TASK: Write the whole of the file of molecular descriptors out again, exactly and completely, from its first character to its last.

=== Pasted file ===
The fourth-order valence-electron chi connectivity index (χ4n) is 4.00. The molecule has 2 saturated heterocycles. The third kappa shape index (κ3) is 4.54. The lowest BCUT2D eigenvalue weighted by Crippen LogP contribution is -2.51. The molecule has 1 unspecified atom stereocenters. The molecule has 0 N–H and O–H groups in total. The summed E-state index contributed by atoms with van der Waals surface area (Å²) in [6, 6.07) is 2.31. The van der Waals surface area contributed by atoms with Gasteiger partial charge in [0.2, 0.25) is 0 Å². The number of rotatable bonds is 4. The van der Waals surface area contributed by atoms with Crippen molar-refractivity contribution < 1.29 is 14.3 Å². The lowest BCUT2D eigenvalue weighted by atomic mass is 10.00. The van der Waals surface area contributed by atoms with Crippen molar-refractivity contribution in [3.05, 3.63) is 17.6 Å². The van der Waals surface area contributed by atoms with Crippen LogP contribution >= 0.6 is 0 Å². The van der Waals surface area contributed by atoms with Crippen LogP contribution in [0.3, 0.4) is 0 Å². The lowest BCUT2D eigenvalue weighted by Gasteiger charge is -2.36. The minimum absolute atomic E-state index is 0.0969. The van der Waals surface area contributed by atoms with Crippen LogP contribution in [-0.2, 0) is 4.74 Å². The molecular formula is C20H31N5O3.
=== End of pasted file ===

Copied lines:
The fourth-order valence-electron chi connectivity index (χ4n) is 4.00. The molecule has 2 saturated heterocycles. The third kappa shape index (κ3) is 4.54. The lowest BCUT2D eigenvalue weighted by Crippen LogP contribution is -2.51. The molecule has 1 unspecified atom stereocenters. The molecule has 0 N–H and O–H groups in total. The summed E-state index contributed by atoms with van der Waals surface area (Å²) in [6, 6.07) is 2.31. The van der Waals surface area contributed by atoms with Gasteiger partial charge in [0.2, 0.25) is 0 Å². The number of rotatable bonds is 4. The van der Waals surface area contributed by atoms with Crippen molar-refractivity contribution < 1.29 is 14.3 Å². The lowest BCUT2D eigenvalue weighted by atomic mass is 10.00. The van der Waals surface area contributed by atoms with Crippen molar-refractivity contribution in [3.05, 3.63) is 17.6 Å². The van der Waals surface area contributed by atoms with Crippen LogP contribution >= 0.6 is 0 Å². The van der Waals surface area contributed by atoms with Crippen LogP contribution in [0.3, 0.4) is 0 Å². The lowest BCUT2D eigenvalue weighted by Gasteiger charge is -2.36. The minimum absolute atomic E-state index is 0.0969. The van der Waals surface area contributed by atoms with Crippen LogP contribution in [-0.2, 0) is 4.74 Å². The molecular formula is C20H31N5O3.